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Thursday September 29th 2022

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Procrastination Saves Lives!

overgrown bench/ ben heath

By MARY ELLEN KALUZA

Early in my gardening career (some 4+ decades ago) I cleaned up the garden each fall, pulling everything out, cutting down plants and stems so that everything was ready to go in the spring. That didn’t last many years. By first frost I was soon ready to be done with gardening and looked forward to just shoveling snow for a few months. Clean out was left till spring. I soon noticed birds feeding on the dried seed heads left standing during the winter. So, I now had an excellent reason to not clean away the dead plants: feeding the birds. Also, in spring I found last year’s vegetable plants munched down to nubs with abundant rabbit turds left behind, presumably in thanks for getting the bunnies through the winter.

Rabbit poop is an excellent fertilizer with four times more nutrients than cow or horse manure, and is twice as nutritious as chicken manure. It is not a “hot” manure like horse, cow, or chicken poop – it doesn’t have to be composted first. And the rabbits handle application for free. All I have to do is put off cleaning the garden!

Recently I’ve learned that delaying garden clean up longer into the spring pays off, too. Turns out many bee species make their winter nests in the hollow stems of last season’s flowers, weeds, and branches. Some overwinter in the leaf matter left laying around or burrow into the soil for their winter get-away. Bees emerge at different temperatures after winter, depending on the species – at minimum with a steady 55º – 60º for several days. When I absolutely have to get moving on planting, I will carefully pile stems off to the side or make a stem display in a flower pot. By mid June everyone should have left their cozy stems and I can finish the clean up. Or not.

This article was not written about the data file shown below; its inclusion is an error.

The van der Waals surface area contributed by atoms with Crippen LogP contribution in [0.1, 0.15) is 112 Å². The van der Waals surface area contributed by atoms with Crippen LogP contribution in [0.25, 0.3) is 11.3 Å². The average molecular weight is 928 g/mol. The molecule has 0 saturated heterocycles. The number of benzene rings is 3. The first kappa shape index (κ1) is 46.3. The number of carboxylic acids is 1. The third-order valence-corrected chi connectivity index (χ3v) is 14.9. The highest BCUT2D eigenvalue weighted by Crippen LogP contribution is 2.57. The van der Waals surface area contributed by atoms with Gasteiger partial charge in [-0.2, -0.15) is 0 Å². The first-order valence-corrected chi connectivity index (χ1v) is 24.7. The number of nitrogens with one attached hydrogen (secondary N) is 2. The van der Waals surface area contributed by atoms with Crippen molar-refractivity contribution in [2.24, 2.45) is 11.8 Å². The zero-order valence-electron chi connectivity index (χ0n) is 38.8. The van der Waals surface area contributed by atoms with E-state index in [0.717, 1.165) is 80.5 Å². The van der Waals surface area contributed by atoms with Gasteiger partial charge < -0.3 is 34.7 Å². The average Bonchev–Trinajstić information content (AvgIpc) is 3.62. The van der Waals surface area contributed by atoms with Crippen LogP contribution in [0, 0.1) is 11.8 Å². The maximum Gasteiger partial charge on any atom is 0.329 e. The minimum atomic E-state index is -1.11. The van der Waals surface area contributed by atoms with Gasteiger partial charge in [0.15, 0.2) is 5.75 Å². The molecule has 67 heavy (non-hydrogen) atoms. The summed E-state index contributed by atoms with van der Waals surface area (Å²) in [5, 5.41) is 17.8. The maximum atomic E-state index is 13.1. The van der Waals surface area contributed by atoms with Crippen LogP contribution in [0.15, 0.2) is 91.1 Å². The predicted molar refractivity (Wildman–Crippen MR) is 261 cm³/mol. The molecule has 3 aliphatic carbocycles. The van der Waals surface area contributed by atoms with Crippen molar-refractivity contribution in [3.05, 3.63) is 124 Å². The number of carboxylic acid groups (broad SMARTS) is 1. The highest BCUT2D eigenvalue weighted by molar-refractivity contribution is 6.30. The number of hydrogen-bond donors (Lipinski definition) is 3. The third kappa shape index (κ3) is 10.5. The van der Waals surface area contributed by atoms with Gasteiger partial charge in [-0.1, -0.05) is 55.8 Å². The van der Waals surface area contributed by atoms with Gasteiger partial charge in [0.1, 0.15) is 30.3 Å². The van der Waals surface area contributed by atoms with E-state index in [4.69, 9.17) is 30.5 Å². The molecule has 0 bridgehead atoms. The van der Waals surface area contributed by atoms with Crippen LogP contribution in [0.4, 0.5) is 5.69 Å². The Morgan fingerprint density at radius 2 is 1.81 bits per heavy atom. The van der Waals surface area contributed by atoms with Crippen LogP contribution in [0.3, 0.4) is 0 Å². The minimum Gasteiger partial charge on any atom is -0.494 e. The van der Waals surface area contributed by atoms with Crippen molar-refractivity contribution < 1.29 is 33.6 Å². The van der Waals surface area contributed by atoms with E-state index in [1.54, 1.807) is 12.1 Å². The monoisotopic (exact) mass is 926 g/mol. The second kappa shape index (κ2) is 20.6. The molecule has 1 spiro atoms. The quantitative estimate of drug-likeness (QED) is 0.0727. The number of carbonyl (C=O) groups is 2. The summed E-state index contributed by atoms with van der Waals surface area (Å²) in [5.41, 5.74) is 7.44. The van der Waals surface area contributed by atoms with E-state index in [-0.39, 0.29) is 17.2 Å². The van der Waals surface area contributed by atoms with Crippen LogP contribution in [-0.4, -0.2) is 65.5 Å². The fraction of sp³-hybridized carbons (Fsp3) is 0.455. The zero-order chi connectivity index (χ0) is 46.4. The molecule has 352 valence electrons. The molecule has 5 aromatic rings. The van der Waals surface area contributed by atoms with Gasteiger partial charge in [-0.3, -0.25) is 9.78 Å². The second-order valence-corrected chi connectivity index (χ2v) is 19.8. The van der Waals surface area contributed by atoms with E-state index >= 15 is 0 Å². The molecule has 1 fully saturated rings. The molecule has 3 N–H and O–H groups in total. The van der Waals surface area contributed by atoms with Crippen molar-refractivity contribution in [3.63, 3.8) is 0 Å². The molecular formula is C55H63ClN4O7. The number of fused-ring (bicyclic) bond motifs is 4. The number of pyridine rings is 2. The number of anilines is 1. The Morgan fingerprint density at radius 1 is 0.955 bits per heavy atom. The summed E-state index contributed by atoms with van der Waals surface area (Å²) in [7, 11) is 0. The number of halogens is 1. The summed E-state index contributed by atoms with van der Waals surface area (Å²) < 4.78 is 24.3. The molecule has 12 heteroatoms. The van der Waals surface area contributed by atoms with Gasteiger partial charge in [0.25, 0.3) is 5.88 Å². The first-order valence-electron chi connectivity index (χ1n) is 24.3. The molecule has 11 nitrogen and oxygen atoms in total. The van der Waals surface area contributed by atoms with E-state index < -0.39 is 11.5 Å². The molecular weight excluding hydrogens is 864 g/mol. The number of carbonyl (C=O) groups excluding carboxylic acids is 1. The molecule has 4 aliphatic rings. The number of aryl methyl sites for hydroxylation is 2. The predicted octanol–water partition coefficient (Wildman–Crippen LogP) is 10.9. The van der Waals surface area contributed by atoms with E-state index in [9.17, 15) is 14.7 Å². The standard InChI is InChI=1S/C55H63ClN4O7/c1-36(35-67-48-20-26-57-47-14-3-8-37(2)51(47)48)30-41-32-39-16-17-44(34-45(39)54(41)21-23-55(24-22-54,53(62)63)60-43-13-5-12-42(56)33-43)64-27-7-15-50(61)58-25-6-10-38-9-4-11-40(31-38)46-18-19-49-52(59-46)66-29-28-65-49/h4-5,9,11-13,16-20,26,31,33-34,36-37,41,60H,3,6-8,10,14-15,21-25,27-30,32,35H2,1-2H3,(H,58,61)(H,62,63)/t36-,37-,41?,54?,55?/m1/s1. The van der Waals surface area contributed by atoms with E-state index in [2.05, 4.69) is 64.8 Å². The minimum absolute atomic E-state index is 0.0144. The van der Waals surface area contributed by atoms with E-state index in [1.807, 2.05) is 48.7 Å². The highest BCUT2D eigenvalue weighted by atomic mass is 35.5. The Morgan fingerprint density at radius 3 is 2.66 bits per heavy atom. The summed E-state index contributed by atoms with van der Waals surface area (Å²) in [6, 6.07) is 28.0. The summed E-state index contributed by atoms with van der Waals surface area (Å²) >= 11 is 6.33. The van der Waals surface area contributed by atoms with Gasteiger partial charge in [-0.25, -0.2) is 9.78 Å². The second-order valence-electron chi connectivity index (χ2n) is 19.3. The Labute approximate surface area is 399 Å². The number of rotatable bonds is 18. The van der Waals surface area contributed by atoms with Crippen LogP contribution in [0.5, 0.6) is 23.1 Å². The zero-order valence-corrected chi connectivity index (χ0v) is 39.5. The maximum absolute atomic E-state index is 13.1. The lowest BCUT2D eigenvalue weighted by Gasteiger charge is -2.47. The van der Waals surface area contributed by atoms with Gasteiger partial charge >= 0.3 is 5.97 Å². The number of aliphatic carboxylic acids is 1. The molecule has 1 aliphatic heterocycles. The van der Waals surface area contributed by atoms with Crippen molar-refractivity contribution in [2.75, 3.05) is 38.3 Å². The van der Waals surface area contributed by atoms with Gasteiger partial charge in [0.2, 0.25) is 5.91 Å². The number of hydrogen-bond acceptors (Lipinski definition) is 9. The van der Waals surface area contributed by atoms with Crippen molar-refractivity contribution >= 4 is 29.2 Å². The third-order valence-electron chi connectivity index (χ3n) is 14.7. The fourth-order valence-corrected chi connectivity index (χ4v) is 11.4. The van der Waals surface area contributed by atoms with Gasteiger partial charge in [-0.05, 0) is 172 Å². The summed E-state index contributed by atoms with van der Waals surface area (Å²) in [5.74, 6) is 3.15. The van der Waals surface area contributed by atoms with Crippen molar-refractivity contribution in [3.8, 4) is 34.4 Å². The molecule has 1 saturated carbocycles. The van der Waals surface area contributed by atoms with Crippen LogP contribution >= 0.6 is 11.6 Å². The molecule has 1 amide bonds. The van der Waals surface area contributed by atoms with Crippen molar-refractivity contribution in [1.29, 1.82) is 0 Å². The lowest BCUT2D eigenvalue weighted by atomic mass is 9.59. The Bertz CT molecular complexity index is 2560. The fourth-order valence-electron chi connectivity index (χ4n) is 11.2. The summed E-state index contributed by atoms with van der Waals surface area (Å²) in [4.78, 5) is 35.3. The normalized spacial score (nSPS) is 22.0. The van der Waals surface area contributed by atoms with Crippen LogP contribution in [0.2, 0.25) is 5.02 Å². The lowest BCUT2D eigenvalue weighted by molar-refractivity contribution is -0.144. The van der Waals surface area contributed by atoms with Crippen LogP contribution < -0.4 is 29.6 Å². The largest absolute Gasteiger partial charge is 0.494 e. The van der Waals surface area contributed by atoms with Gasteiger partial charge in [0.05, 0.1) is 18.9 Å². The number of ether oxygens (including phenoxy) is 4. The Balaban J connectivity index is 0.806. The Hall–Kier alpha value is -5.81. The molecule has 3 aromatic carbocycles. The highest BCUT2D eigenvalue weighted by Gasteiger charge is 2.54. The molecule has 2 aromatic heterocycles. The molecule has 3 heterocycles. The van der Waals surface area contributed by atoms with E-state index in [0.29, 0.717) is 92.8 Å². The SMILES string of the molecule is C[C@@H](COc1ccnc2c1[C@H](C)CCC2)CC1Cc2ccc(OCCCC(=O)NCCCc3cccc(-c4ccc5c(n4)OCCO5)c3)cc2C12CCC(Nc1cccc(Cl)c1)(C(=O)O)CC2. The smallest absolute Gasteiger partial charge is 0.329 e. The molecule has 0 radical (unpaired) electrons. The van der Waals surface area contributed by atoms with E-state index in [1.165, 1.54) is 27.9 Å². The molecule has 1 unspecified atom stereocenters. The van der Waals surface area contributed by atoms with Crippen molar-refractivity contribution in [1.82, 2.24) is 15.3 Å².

When those bees do come out, they need to eat! Which brings us to another bee life-saving procrastination tactic: No Mow May. No Mow May is a growing movement, and it is simply that – waiting until after May to mow your lawn. Look at your patch of grass this month. You’ll likely see dandelions, clover, violets, and the much maligned creeping charlie. Look closely at those flowers for happy buzzing activity! You will grieve all the years you mowed down those flowers. The “perfect lawn” ideal still reigns, but cities are slowly coming around and endorsing No Mow May. Join the movement for the sake of bees! (Added bonus – another chore to put off).

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